Missy Keating's future looks bright with critically acclaimed horror
THE future looks good for young starlet Missy Keating after her first film received major critical acclaim.
The 12-year-old daughter of Boyzone star Ronan Keating has been tipped for big things after she was praised for her performance in horror flick Dark Touch.
It is the first feature film role for the Dublin school girl, but she has proved more than capable of getting to grips with the gritty role, according to film critics.
The pretty youngster has been compared to a young Sissy Spacek, and the Dark Touch, which was set in Ireland, was dubbed 'the Carrie movie of our time'.
The flick and Missy's acting skills got special mention from the New York Times, while an online film review site said Missy was "impressive in the role".
Dark Touch was screened at the Tribeca Film Festival this year and was released worldwide on video on demand (VOD) at the weekend.
But young Missy won't be able to see how good she is just yet, as she is too young to watch the flick.
The daughter of Masterchef star Yvonne Keating, who split from husband Ronan in 2011, plays the lead role of an 11-year-old girl Niamh.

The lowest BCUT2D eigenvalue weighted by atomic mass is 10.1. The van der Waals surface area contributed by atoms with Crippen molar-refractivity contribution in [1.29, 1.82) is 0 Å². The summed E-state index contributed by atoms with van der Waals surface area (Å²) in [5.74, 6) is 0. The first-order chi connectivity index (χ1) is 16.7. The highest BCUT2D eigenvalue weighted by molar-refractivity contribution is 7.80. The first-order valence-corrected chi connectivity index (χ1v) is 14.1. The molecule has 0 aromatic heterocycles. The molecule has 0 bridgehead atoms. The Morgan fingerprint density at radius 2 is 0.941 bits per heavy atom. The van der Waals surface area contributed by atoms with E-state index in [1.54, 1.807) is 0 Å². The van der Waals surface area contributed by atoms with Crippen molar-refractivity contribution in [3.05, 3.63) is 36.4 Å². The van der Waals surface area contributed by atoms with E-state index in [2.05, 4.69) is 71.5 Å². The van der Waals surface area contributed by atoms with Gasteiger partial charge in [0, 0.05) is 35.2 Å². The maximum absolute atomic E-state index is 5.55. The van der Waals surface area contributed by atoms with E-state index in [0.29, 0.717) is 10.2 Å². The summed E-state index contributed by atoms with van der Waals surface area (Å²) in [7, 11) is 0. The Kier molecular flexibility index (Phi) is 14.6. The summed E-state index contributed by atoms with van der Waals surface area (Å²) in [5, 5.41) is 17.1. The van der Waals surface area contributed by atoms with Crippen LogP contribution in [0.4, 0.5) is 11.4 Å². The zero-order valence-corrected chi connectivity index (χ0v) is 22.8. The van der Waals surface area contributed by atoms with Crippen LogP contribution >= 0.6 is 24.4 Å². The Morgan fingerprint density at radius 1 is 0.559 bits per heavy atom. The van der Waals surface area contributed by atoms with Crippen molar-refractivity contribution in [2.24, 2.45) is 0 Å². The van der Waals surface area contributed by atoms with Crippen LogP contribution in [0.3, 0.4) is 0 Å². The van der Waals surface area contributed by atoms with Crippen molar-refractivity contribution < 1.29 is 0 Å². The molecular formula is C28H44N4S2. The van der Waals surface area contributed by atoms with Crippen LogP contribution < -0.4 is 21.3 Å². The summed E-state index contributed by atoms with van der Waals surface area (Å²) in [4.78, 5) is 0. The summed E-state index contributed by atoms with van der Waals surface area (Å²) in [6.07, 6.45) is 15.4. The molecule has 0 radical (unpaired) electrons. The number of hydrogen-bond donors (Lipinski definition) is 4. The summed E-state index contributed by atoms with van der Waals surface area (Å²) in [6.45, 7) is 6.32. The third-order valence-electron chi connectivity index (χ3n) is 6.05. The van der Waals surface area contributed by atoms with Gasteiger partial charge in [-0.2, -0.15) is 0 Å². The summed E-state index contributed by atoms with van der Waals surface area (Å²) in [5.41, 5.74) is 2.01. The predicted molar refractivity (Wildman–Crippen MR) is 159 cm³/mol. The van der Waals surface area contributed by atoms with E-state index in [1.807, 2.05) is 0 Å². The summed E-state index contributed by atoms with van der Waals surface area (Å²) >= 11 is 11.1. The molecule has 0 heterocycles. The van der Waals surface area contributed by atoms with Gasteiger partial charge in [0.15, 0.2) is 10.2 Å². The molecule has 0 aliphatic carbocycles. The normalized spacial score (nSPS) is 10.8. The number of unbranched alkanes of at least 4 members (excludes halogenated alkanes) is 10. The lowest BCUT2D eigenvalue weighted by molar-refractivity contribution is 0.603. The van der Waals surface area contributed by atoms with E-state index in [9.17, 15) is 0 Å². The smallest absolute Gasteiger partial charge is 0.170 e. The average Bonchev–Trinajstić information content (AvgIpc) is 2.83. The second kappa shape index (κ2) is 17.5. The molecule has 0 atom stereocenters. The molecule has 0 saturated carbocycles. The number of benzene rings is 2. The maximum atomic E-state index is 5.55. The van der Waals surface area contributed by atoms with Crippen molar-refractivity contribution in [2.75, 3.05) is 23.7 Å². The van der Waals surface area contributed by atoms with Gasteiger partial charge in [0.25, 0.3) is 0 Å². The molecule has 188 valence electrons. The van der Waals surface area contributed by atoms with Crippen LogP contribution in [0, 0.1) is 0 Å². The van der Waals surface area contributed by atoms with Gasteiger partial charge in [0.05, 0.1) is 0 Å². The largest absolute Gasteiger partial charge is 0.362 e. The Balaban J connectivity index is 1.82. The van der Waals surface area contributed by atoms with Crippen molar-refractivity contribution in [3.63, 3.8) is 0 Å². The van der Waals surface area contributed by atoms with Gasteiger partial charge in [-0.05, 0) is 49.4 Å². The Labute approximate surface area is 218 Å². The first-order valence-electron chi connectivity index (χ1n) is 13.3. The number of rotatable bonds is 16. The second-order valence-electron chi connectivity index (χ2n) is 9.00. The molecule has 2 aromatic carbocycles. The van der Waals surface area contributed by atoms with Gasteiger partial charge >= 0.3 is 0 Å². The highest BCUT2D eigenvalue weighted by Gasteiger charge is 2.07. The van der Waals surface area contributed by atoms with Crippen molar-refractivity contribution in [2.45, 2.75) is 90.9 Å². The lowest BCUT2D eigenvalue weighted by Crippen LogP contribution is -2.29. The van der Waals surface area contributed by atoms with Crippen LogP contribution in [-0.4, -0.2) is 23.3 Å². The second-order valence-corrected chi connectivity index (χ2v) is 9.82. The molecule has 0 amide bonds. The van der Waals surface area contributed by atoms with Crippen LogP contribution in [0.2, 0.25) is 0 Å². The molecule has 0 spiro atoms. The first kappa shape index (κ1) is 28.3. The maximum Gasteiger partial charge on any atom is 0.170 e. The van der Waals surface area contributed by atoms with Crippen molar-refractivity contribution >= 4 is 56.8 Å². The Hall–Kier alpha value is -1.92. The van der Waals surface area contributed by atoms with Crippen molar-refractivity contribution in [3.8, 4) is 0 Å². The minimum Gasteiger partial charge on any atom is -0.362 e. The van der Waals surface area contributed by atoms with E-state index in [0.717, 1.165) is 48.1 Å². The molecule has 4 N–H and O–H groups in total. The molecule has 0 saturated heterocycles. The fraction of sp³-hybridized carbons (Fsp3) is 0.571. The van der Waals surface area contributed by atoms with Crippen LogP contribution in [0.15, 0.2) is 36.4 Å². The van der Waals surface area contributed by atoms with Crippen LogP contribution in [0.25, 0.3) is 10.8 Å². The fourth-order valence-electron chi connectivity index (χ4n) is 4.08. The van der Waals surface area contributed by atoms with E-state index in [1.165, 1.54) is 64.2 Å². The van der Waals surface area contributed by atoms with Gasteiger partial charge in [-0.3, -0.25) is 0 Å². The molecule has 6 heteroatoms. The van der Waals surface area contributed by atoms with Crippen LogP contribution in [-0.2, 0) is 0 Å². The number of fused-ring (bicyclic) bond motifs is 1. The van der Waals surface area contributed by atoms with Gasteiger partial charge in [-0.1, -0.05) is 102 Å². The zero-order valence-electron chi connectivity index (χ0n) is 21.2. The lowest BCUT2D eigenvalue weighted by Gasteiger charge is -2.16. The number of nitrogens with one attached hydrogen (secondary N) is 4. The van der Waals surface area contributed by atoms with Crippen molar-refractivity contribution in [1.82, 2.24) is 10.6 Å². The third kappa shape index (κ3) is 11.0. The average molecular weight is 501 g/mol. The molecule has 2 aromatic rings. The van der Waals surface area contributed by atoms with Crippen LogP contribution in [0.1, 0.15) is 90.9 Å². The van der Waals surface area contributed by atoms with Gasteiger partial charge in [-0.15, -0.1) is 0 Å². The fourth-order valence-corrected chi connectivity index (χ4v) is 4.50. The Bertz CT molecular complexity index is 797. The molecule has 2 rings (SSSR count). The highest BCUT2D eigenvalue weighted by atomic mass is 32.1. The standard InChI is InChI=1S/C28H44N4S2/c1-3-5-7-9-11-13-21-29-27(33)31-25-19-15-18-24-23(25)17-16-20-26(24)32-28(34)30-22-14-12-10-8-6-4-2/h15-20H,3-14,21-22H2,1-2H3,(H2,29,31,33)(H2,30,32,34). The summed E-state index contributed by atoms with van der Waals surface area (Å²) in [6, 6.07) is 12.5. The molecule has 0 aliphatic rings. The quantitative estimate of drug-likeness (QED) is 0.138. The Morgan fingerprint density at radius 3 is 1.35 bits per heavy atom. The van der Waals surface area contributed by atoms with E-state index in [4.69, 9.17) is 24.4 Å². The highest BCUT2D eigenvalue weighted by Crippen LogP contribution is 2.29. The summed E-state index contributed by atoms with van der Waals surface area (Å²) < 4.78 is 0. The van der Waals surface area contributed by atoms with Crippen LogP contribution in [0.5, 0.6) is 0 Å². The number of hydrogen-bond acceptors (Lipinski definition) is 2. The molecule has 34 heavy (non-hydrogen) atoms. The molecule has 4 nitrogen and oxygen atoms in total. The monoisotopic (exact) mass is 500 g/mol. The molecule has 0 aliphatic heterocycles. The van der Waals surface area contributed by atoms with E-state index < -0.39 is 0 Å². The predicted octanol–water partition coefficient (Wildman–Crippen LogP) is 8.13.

Niamh is the sole survivor of a massacre that killed her parents and younger brother.
While a neighbouring couple take her into their family, troubled Niamh struggles with her traumatic past leading to gruesome results.
Like Stephen King's Carrie, Missy's character has the ability to move things with her mind, leading the New York Times to comment that "Dark Touch owes something to the writings of Stephen King".
The film, which also stars Amy Huberman's brother Mark is proving a big hit online.
One film site wrote: "Little Missy Keating is powerfully good in a difficult role and the result is a main character who is a victim, a potential hero, and a reluctant villain all at the same time." The paper also heaped praise on the role of mum Yvonne's boyfriend, cameraman John Conroy, who worked as the director of photography on the film, with the couple first meeting on set.
"Wielding his camera with jumpy precision, Mr Conroy, infuses even chaotic motion with stabilising elegance," read a review in the paper.
Conroy and Missy later collaborated again in Irish made film The Sea, adapted from John Banville's Booker prize-winning film.
Yvonne has spoken of her pride at her daughter's success.
She says Missy took up acting classes to boost her confidence.
"She caught the acting bug straight away," Yvonne said.